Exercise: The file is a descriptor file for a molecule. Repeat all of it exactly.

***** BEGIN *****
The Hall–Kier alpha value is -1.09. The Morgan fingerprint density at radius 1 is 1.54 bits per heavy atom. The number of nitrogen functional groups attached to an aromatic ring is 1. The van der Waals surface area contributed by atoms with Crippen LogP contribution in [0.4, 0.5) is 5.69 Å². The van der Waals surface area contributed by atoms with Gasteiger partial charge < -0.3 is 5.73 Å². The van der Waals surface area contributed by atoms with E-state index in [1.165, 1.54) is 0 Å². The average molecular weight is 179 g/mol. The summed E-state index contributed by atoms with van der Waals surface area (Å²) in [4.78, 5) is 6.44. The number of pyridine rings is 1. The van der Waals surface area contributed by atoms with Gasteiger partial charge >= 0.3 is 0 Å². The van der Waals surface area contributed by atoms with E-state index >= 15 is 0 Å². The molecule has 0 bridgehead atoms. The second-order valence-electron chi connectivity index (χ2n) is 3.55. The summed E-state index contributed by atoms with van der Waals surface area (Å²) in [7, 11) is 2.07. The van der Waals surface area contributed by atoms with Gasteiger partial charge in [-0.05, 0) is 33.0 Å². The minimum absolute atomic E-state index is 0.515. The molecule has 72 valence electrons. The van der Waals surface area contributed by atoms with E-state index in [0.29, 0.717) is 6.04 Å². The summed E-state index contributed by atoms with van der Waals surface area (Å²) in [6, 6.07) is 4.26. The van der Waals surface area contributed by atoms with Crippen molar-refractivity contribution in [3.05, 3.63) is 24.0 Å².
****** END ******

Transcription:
The Hall–Kier alpha value is -1.09. The Morgan fingerprint density at radius 1 is 1.54 bits per heavy atom. The number of nitrogen functional groups attached to an aromatic ring is 1. The van der Waals surface area contributed by atoms with Crippen LogP contribution in [0.4, 0.5) is 5.69 Å². The van der Waals surface area contributed by atoms with Gasteiger partial charge < -0.3 is 5.73 Å². The van der Waals surface area contributed by atoms with E-state index in [1.165, 1.54) is 0 Å². The average molecular weight is 179 g/mol. The summed E-state index contributed by atoms with van der Waals surface area (Å²) in [4.78, 5) is 6.44. The number of pyridine rings is 1. The van der Waals surface area contributed by atoms with Gasteiger partial charge >= 0.3 is 0 Å². The van der Waals surface area contributed by atoms with E-state index >= 15 is 0 Å². The molecule has 0 bridgehead atoms. The second-order valence-electron chi connectivity index (χ2n) is 3.55. The summed E-state index contributed by atoms with van der Waals surface area (Å²) in [7, 11) is 2.07. The van der Waals surface area contributed by atoms with Gasteiger partial charge in [-0.05, 0) is 33.0 Å². The minimum absolute atomic E-state index is 0.515. The molecule has 72 valence electrons. The van der Waals surface area contributed by atoms with E-state index in [0.29, 0.717) is 6.04 Å². The summed E-state index contributed by atoms with van der Waals surface area (Å²) in [6, 6.07) is 4.26. The van der Waals surface area contributed by atoms with Crippen molar-refractivity contribution in [3.05, 3.63) is 24.0 Å².